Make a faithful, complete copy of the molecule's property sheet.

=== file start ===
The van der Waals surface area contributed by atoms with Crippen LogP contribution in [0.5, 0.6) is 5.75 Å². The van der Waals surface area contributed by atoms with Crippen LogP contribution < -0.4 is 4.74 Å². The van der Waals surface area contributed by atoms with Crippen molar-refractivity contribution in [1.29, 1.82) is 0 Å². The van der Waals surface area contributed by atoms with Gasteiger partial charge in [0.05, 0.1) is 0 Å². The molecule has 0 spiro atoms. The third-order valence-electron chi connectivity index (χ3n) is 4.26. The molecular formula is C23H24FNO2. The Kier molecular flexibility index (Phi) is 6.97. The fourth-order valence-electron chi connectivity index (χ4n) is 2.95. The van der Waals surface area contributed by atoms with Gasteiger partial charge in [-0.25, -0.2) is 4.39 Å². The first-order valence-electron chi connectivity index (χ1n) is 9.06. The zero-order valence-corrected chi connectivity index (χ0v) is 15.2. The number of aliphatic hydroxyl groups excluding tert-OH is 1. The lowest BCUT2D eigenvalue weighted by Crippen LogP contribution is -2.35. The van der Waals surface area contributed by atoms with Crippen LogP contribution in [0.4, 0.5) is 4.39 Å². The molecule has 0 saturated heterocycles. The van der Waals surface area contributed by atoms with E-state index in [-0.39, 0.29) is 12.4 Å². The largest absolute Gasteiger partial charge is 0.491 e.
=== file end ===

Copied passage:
The van der Waals surface area contributed by atoms with Crippen LogP contribution in [0.5, 0.6) is 5.75 Å². The van der Waals surface area contributed by atoms with Crippen LogP contribution < -0.4 is 4.74 Å². The van der Waals surface area contributed by atoms with Crippen molar-refractivity contribution in [1.29, 1.82) is 0 Å². The van der Waals surface area contributed by atoms with Gasteiger partial charge in [0.05, 0.1) is 0 Å². The molecule has 0 spiro atoms. The third-order valence-electron chi connectivity index (χ3n) is 4.26. The molecular formula is C23H24FNO2. The Kier molecular flexibility index (Phi) is 6.97. The fourth-order valence-electron chi connectivity index (χ4n) is 2.95. The van der Waals surface area contributed by atoms with Gasteiger partial charge in [-0.25, -0.2) is 4.39 Å². The first-order valence-electron chi connectivity index (χ1n) is 9.06. The zero-order valence-corrected chi connectivity index (χ0v) is 15.2. The number of aliphatic hydroxyl groups excluding tert-OH is 1. The lowest BCUT2D eigenvalue weighted by Crippen LogP contribution is -2.35. The van der Waals surface area contributed by atoms with Crippen LogP contribution in [0.4, 0.5) is 4.39 Å². The molecule has 0 saturated heterocycles. The van der Waals surface area contributed by atoms with E-state index in [-0.39, 0.29) is 12.4 Å². The largest absolute Gasteiger partial charge is 0.491 e.